|Bid||0.00 x 0|
|Ask||0.00 x 0|
|Day's range||413.85 - 422.25|
|52-week range||278.70 - 439.05|
|Beta (5Y monthly)||0.80|
|PE ratio (TTM)||47.11|
|Earnings date||27 Jul 2020|
|Forward dividend & yield||4.80 (1.14%)|
|Ex-dividend date||07 Jul 2020|
|1y target est||319.92|
(Bloomberg Opinion) -- Instagram has long been beloved of fashionistas — and a magnet for luxury-goods makers seeking to capture a slice of their spending. But glossy selfies are so last season.Since short-form video took the world by storm, ByteDance Inc.’s TikTok has begun nibbling away at Instagram’s dominance. Luxury brands including Louis Vuitton, Christian Dior and Balenciaga are embracing the world’s most-downloaded non-gaming app, where teen influencers capture followers by the millions with flashy dance routines and challenges.So now Facebook Inc.-owned Instagram is betting its new Reels feature can help it stay relevant to sellers of the hottest handbags, shoes and watches.Users on TikTok tend to be younger, an important demographic for luxury brands. The platform’s emphasis on content created by TikTokers themselves makes it feel more authentic and fresh, but it also presents a greater risk that groups could lose control over their brand image.Still, many are trying it out. Burberry Group Plc launched the TB Challenges when the iconic British brand unveiled its Thomas Burberry monogram last year. The idea was simple: Users were invited to post videos on TikTok and its Chinese app Douyin making the shape of a T and a B with their hands. The campaign generated more than 1 billion views across both platforms.Kering’s Gucci created its first TikTok channel in February. Soon after, the Italian fashion house ran the Accidental Influencer project, promoting its vintage-inspired Gucci Tennis 1977 sneaker with videos including bespoke choreography for TikTok. That effort was outstripped by the GucciModelChallenge, which has garnered 24 million views. It took off this summer with no encouragement from the brand — proof of the power of the platform’s user-generated element. To participate, TikTokers emulate Gucci Creative Director Alessandro Michele’s “granny chic” style by dressing up in vintage finds, oversized sunglasses and headscarves, often including pieces by the brand. If their aim was to be cast by Michele, they may get their wish. Gucci will now feature some of the people who took part in its own TikTok project.What makes TikTok so powerful is its youthful focus. Prada SpA invited 16-year-old Charli D’Amelio to its fashion show in Milan in February, where she danced on TikTok with catwalk models. Tapping into future big spenders is crucial. By 2025, under-45s are set to make up half of the luxury market and of that, 15% will be younger than 30, according to Bain & Co.For all the experimentation on TikTok, Instagram, with over 1 billion monthly users, is still the most important social media platform for fashion and luxury. According to analysts at Bernstein, it’s the leading social media indicator of how brands are performing outside of Asia. (In Asia, apps such as Tencent Holdings Ltd.’s WeChat dominate.)Companies have carefully curated their images on the platform. They work with more established influencers and celebrities, such as Jennifer Lopez at Tapestry Inc.’s Coach and musician Harry Styles at Gucci. And in a relatively new twist, users can shop directly from Instagram posts and live videos without leaving the app.If Reels can take that all to a new level, the platform may just have a chance against TikTok. An increasing number of influencers, and brands including Burberry, Louis Vuitton and Ralph Lauren Corp. are posting Reels, and the results are promising. A short video of model Bella Hadid dancing to original audio with Burberry’s pocket bag generated 3.7 million views. Only one of its longer-form videos on Instagram TV reached 1 million views.The way for both Reels and Tiktok to capitalize on their positioning across luxury, fashion and retail would be to make their videos shoppable, something TikTok will launch in the U.S. shortly. Meanwhile, Alphabet Inc.’s Google has introduced Shoploop, where consumers can buy from short videos demonstrating beauty products.But success for Reels isn’t guaranteed. Facebook is testing ways to make it easier to find on the Instagram home page. It’s unclear whether it will become as addictive as TikTok, which serves up content based on viewing habits. My Bloomberg Opinion colleague Tim Culpan has described this as TikTok’s secret sauce keeping users glued to their screen. But perhaps the biggest challenge for Instagram is convincing luxury brands to invest time and money in Reels. After all, TikTok is already dominant in short videos and, with international travel ground to a trickle, they may want to focus on wooing wealthy consumers from Asia, and China particularly, at home on their local platforms.In Shenzhen, Burberry’s done just that. Its new store in partnership with Tencent boasts a WeChat mini-program featuring a cute animal character that evolves the more users engage with the brand, from liking social media posts to buying things. Developing such programs is time-consuming and costly.Even so, experimenting with Reels is worth it. If ever TikTok is weakened in the U.S. amid questions over its ownership, then Instagram would be well placed to benefit. If the two platforms continue to coexist, the competition for luxe users will intensify. Instagram needs Reels to work to avoid becoming a fashion victim in the battle for short-video supremacy.This column does not necessarily reflect the opinion of the editorial board or Bloomberg LP and its owners.Andrea Felsted is a Bloomberg Opinion columnist covering the consumer and retail industries. She previously worked at the Financial Times.For more articles like this, please visit us at bloomberg.com/opinionSubscribe now to stay ahead with the most trusted business news source.©2020 Bloomberg L.P.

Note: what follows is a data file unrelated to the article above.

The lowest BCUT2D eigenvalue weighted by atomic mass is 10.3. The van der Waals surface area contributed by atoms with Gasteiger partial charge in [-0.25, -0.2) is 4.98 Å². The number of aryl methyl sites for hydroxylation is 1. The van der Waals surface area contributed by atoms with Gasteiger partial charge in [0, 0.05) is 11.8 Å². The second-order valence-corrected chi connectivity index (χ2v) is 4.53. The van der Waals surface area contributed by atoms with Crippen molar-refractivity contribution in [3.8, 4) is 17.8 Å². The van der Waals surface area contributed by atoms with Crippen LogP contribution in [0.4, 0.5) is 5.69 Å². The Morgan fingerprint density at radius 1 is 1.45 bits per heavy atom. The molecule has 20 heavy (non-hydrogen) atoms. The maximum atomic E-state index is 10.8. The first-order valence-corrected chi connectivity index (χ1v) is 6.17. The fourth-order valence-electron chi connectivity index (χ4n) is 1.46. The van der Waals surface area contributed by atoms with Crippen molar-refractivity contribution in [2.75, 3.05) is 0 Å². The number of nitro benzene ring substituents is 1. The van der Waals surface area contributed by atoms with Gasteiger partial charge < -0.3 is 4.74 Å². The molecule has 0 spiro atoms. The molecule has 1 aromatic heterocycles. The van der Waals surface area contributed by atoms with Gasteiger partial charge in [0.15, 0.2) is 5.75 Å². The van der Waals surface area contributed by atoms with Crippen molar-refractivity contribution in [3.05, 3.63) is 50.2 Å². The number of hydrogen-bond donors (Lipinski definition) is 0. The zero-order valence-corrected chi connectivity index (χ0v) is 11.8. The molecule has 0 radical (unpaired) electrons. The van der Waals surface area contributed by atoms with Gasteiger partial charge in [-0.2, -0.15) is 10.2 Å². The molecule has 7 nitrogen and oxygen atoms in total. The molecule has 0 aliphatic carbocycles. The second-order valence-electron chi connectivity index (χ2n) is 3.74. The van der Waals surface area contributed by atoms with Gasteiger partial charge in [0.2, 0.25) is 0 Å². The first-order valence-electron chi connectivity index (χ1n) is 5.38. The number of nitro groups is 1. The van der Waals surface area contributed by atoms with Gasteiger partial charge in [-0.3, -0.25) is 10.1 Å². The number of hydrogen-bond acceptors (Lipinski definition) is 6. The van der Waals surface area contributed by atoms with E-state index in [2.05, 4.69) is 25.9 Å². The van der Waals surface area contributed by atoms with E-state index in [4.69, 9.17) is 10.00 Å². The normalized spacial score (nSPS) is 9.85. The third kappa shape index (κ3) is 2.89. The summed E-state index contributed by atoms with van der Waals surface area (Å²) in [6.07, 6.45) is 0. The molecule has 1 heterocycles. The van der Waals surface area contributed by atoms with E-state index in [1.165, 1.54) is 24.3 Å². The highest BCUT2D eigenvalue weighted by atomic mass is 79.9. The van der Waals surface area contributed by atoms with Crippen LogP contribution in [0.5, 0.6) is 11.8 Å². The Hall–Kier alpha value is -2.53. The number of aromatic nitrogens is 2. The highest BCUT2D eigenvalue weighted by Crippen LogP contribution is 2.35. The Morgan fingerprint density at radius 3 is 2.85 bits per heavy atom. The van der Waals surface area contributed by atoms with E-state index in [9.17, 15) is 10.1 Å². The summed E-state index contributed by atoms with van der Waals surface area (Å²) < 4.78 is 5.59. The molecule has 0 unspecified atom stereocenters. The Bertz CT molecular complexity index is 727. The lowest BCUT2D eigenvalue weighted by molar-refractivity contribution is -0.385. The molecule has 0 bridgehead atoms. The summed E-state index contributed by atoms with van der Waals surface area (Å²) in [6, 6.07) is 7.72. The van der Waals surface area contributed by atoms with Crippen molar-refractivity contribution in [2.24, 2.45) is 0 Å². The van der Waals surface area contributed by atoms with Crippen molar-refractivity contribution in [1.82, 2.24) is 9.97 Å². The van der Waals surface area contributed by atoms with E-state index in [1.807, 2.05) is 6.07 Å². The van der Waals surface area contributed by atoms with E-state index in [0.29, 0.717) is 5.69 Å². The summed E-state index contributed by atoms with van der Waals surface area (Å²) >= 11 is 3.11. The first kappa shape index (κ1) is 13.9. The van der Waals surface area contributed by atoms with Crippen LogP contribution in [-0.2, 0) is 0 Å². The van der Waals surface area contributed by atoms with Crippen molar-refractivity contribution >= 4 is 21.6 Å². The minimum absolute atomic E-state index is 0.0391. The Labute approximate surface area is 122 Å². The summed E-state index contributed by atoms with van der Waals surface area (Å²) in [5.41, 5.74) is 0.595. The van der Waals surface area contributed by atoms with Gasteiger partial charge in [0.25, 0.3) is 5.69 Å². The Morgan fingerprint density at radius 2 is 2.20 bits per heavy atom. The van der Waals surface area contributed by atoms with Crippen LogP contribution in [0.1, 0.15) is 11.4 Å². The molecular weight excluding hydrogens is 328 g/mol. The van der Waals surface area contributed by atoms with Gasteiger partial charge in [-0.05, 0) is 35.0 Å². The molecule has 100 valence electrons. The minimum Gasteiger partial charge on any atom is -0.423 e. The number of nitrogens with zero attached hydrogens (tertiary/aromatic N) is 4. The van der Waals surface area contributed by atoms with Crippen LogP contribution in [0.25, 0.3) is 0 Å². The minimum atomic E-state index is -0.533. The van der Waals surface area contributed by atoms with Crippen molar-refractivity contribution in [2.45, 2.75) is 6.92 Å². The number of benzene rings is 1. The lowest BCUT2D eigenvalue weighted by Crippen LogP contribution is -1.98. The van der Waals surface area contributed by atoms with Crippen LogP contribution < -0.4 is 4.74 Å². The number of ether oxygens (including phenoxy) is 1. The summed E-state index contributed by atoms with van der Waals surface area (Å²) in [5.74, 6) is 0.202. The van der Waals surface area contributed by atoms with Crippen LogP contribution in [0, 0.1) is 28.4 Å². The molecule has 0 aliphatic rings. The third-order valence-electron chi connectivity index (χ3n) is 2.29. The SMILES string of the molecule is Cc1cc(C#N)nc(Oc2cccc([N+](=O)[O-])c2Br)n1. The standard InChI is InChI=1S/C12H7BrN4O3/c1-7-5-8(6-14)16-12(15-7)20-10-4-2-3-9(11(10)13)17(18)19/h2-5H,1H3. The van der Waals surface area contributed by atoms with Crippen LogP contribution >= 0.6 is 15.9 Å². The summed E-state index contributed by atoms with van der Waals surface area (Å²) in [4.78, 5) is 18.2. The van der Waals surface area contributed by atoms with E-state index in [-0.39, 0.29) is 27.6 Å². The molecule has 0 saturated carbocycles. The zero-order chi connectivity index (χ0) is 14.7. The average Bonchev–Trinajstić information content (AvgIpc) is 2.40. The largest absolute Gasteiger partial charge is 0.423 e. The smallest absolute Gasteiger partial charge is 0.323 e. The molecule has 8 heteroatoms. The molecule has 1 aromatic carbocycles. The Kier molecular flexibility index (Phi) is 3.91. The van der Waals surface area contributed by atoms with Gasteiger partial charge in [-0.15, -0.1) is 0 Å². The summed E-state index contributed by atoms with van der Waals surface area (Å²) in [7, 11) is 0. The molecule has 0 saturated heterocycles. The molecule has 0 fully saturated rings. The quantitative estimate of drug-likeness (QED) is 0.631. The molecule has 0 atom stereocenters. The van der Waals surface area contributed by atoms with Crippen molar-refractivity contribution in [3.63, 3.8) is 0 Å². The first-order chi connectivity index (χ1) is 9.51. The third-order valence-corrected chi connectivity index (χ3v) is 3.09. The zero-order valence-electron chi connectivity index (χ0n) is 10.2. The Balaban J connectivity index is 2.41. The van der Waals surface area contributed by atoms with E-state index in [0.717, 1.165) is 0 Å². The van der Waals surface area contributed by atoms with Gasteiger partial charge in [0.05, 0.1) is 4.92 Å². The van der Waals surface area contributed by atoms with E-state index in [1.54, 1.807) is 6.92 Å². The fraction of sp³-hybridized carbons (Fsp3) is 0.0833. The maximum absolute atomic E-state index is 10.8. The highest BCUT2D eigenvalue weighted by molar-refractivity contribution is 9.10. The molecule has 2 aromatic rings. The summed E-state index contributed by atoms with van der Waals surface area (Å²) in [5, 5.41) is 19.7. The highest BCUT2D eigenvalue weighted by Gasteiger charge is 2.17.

Tiffany & Co. (NYSE: TIF) says LVMH Moet Hennessy Louis Vuitton (OTC: LVMUY) is stalling for time to ensure the deadline for their busted merger expires. The jeweler is suing the fashion house to force it to complete its $16 billion acquisition, but says LVMH is opposing a quick trial because it wants the Nov. 24 deadline to pass, after which it won't have to close on the purchase. In a statement yesterday, Tiffany chairman Roger Farah said, "If LVMH were confident in its legal position, it would have no reason to oppose an expedited trial schedule."
LVMH said on Friday it had submitted its troubled takeover of Tiffany <TIF.N>, which is now at the centre of a legal dispute between the two groups, for EU approval as it seeks to counter accusations that it deliberately stalled antitrust proceedings. The French group's $16 billion acquisition of the U.S. jeweller turned sour last week when LVMH said it could no longer complete it due to a request by the French government to delay the closing of the deal and the weakening of Tiffany's business. Tiffany responded by suing LVMH in a court in Delaware, seeking to force the French group to honour the deal, which was agreed last year, before the coronavirus pandemic hit the luxury sector hard.